Here’s What Makes a Good Social Media Headshot – And How to Take One

August 10, 2017

Here are tips for taking the ultimate headshot for social media.

These days, everybody needs a high-quality headshot. You definitely want one for your LinkedIn profile—our data shows that having a photo makes your profile 14 times more likely to be viewed. You probably use other social networks and services that can accommodate a profile photo, too – from Facebook to Twitter to Slack.

For non-professional social networks like Facebook, a casual snapshot can be just fine. Still, avoid using that New Year's Eve bathroom-mirror selfie – recruiters and potential employers routinely check Facebook profiles when evaluating candidates, and a profile photo that screams “party animal” also screams “hire someone else.”

For your LinkedIn profile and other professional applications, your headshot should convey a professional air. Now, that doesn’t necessarily mean a staid headshot with a generic, grey background. Rather, it means the photo should be of high quality: sharp, well lit and nicely composed – something that says, “I care about how I’m presenting myself to the professional world.”

This seems like obvious advice, and yet the web is full of “worst LinkedIn profile photos ever” articles. Here’s some advice to keep yourself out of these unfortunate compilations.

Soft, natural light is best.

To avoid harsh, unflattering shadows, don’t shoot a headshot in bright sunlight or using a camera’s built-in flash. Indoors, avoid shooting under fluorescent lighting to avoid a green color cast.

You can often get great results by shooting outdoors and in the shade. Window light can also work very well, at least when sunlight isn’t streaming through the window: pose with a window to your left or right.

Get close.

Profile photos tend to be small, and if your headshot is a full-length, head-to-toe portrait, it’ll be hard to see what you actually look like. A head-and-shoulders portrait generally makes a better headshot.

With some camera lenses, particularly those on a smartphone, getting physically close to your subject can introduce distortion—making someone’s nose look too big, for example. To avoid this, put some distance between the camera and the subject, and then zoom in or, with an interchangeable-lens camera, use a moderate telephoto lens. With a smartphone, use the standard pinch gesture to zoom in. But don’t zoom too far, lest you introduce digital distortion.

Unclutter the background.

Keep the background simple to make you the focal point. A sheet of white or black foam board works well. If you’ll be shooting a lot of headshots, consider investing in a set of stands and some rolls of background paper. I picked up a set of stands on Amazon for $35.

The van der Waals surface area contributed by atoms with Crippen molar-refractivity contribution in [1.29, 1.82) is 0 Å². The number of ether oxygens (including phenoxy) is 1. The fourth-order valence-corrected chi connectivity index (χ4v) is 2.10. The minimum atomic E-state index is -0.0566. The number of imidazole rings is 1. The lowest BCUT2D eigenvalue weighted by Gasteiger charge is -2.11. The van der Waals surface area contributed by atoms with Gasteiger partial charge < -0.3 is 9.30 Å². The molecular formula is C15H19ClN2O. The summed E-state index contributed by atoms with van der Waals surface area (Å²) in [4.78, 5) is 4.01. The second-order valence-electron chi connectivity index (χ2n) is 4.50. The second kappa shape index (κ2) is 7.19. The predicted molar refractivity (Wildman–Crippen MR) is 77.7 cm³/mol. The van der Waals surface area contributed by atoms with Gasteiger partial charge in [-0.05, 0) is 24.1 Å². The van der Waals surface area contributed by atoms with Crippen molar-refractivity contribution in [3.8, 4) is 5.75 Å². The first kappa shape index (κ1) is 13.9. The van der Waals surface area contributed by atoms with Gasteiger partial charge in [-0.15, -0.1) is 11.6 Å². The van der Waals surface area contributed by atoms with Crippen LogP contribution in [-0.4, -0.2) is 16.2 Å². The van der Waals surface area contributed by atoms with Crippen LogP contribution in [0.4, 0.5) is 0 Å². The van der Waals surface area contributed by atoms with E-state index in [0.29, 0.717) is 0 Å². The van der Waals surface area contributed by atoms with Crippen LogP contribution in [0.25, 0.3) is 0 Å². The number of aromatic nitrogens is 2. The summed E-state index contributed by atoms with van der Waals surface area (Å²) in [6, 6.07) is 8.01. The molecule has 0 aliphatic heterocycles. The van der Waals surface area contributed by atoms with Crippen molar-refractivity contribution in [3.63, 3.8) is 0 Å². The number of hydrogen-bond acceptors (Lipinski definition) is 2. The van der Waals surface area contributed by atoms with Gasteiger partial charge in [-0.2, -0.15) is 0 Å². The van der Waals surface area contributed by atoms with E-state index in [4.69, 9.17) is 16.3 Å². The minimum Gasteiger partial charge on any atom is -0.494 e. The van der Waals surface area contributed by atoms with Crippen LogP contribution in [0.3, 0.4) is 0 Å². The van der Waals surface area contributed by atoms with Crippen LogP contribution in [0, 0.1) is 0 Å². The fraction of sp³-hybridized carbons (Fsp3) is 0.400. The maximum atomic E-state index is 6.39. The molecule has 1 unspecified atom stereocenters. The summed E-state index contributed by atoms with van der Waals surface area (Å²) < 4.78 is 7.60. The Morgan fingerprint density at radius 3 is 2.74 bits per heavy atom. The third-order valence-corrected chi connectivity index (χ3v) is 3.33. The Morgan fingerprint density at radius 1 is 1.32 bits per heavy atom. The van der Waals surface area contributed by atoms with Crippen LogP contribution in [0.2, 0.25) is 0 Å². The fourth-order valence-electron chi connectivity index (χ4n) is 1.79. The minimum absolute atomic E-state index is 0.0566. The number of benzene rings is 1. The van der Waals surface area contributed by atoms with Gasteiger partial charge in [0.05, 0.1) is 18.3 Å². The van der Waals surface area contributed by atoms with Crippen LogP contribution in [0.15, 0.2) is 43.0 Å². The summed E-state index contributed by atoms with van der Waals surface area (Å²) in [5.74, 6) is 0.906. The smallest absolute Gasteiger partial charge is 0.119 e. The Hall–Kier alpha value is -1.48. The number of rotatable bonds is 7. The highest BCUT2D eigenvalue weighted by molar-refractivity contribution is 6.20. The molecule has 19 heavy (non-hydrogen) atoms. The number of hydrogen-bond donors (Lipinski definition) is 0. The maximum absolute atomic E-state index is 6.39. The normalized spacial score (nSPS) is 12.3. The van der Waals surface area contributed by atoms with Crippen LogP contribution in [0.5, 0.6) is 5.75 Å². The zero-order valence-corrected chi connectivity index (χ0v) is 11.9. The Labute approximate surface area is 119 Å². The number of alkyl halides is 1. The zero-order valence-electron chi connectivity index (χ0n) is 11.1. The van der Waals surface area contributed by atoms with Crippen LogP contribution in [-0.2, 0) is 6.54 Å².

If you don’t have the luxury of creating your own background, just look for a relatively uncluttered one. If you’re shooting using a digital SLR or other high-end camera, you can blur the background – in photography parlance, create a shallow depth of field – by using a large aperture setting. The portrait mode in the iPhone 7 Plus works beautifully for this, too.

Dress appropriately.

No sweats or heavy metal t-shirts, please. And that holiday party shot of you in formalwear? Unless you’re a casino greeter, it will not make an effective headshot. Dress like you might for a job interview, or at least a business dinner.

(Carefully) consider a prop. A carefully chosen prop can help reinforce your professional role. In my headshot, which was taken by my colleague Lucas Deming, I’m holding a camera—appropriate for my role as someone who helps plan photography courses at LinkedIn Learning. But tread this ground carefully so as not to descend into the hoaky. A musician with her guitar? That could work. A chef holding a mixing spoon? Probably going too far.

More Advice

For more advice on effective headshots, see this article that we published a couple of years ago. You’ll also find some expert guidance in a new LinkedIn Learning course, Learning Natural Light Portrait Photography, with photographer Chris Orwig.

Are you looking to attend the Adobe MAX conference in October? Then you are in luck: use our discount code 17LKNDP today and save on your registration!

For those who are attending Adobe MAX already, LinkedIn Learning will be taking free headshots in the exhibit hall – be sure to check us out!

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